Temperament: Fearless, Alert, Fun-Loving
- Height: 9-10 inches
- Weight: 11-12 pounds
- Life Expectancy: 12-16 years
- Group: Terrier Group
Norfolk Terriers are little, cute, and loyal, and they will gladly curl up in your lap, but don’t dare call them lapdogs. Norfolks, despite their toyish qualities, are genuine terriers—feisty, confident, sturdy, and game for adventure.
The Norfolk Terrier, game and hardy, with expressive dropped ears, is one of the smallest of the working terriers. It is active and compact, free-moving, with good substance and bone. With its natural, weather-resistant coat and short legs, it is a “perfect demon” in the field. This versatile, agreeable breed can go to ground, bolt a fox and tackle or dispatch other small vermin, working alone or with a pack. Honorable scars from wear and tear are acceptable in the ring.
About the Norfolk Terrier
Norfolk Terriers are among the smallest working terriers, standing no higher than 10 inches at the shoulder. The coat is hard, wiry, and straight. They share many traits with their close cousins, Norwich Terriers. To tell them apart, look at the ears: The Norwich has erect, pointed ears; Norfolk ears are neatly folded over.
Bred to work in packs, Norfolks are more gregarious than a typical terrier, but they have plenty of the old terrier pep. Few Norfolks these days earn their living hunting rodents, but a good one will fearlessly do so when given a chance. Norfolks bond closely, sometimes jealously, with their owners and make nice watchdogs. They have a reputation as a good traveller: portable, adaptable, and up for anything.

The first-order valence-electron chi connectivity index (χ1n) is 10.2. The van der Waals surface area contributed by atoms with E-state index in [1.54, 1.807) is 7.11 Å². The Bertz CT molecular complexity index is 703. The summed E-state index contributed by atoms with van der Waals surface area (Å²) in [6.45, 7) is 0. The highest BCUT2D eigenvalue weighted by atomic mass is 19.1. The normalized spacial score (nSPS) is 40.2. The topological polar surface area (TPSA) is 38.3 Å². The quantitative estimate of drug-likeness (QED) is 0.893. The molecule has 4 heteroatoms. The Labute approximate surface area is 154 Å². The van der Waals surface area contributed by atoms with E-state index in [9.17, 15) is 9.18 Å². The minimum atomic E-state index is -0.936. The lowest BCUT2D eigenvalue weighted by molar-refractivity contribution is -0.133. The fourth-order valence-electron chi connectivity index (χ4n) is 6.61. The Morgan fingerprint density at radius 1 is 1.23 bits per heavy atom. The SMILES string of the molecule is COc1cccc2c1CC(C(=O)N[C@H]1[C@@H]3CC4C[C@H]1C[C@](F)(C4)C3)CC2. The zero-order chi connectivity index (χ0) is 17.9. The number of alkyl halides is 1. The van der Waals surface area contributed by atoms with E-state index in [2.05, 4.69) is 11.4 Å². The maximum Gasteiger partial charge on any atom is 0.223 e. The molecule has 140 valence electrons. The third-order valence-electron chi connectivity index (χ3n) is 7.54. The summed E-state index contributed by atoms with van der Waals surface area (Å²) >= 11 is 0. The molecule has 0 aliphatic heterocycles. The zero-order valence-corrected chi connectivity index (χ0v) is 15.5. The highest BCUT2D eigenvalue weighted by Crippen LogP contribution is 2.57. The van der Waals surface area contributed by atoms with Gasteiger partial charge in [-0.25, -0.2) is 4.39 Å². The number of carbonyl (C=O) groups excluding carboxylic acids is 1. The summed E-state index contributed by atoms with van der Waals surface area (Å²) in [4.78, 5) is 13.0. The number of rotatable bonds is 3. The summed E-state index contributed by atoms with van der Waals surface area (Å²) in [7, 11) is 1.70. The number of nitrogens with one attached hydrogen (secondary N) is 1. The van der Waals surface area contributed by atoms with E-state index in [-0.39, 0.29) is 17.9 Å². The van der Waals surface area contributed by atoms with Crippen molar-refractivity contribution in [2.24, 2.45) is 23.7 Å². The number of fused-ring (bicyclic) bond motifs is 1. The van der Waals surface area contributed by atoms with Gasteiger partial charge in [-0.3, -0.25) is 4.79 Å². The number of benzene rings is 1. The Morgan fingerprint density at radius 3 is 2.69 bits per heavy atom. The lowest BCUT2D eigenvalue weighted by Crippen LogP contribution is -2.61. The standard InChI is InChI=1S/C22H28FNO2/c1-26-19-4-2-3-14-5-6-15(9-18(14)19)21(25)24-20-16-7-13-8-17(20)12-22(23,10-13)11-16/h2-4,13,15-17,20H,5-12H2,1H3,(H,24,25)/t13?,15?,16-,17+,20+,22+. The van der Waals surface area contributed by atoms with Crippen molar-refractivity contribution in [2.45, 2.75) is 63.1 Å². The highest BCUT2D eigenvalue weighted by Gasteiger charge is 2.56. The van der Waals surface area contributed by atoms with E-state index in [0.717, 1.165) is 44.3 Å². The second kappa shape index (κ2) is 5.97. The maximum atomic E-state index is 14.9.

NUTRITION The Norfolk Terrier should do well on a high-quality dog food, whether commercially manufactured or home-prepared with your veterinarian’s supervision and approval. Any diet should be appropriate to the dog’s age (puppy, adult, or senior). Some dogs are prone to getting overweight, so watch your dog’s calorie consumption and weight level. Treats can be an important aid in training, but giving too many can cause obesity. Learn about which human foods are safe for dogs, and which are not. Check with your vet if you have any concerns about your dog’s weight or diet. Clean, fresh water should be available at all times.
GROOMING A Norfolk Terrier should have a double coat consisting of a hard outer coat and a soft undercoat that insulates the body from heat and cold. Hand-stripping removes old outer hairs and excess undercoat so that new hair can grow in. Wire coats that are cared for properly by hand-stripping have a beautiful shine and rich colour. Learning to hand-strip, or finding a groomer who will hand-strip, is an important consideration in choosing this breed.
EXERCISE Long walks, socialising, and games of fetch with his owner will expend some of the Norfolk’s boundless energy. With his active nature and extremely high prey drive, the Norfolk should be on leash while on outings, and his yard should be fenced.
TRAINING Created to hunt in packs, Norfolks are geared to be more gregarious than the typical independent terrier. They are very smart and bond closely with their families, but they may challenge their owner’s limits, so obedience training is a must. They have a very strong prey drive and pose a danger to small pets in the home, such as ferrets and hamsters. For this reason they should not be allowed off leash in areas that are not securely fenced. Early socialisation and puppy training classes are recommended to ensure that the dog grows into a well-adjusted, well-mannered companion. A Norfolk travels well: He’s portable, adaptable, and up for anything.
HEALTH Norfolk Terriers are generally healthy dogs, and responsible breeders test their stock for health conditions such as heart and eye issues and patellar luxation. A Norfolk’s teeth should be brushed often using a toothpaste formulated for dogs. Regular visits to the vet for checkups and parasite control help to ensure your dog will have a long, healthy life.
Recommended Health Tests from the National Breed Club:
- Patella Evaluation
- Cardiac Exam
- Ophthalmologist Evaluation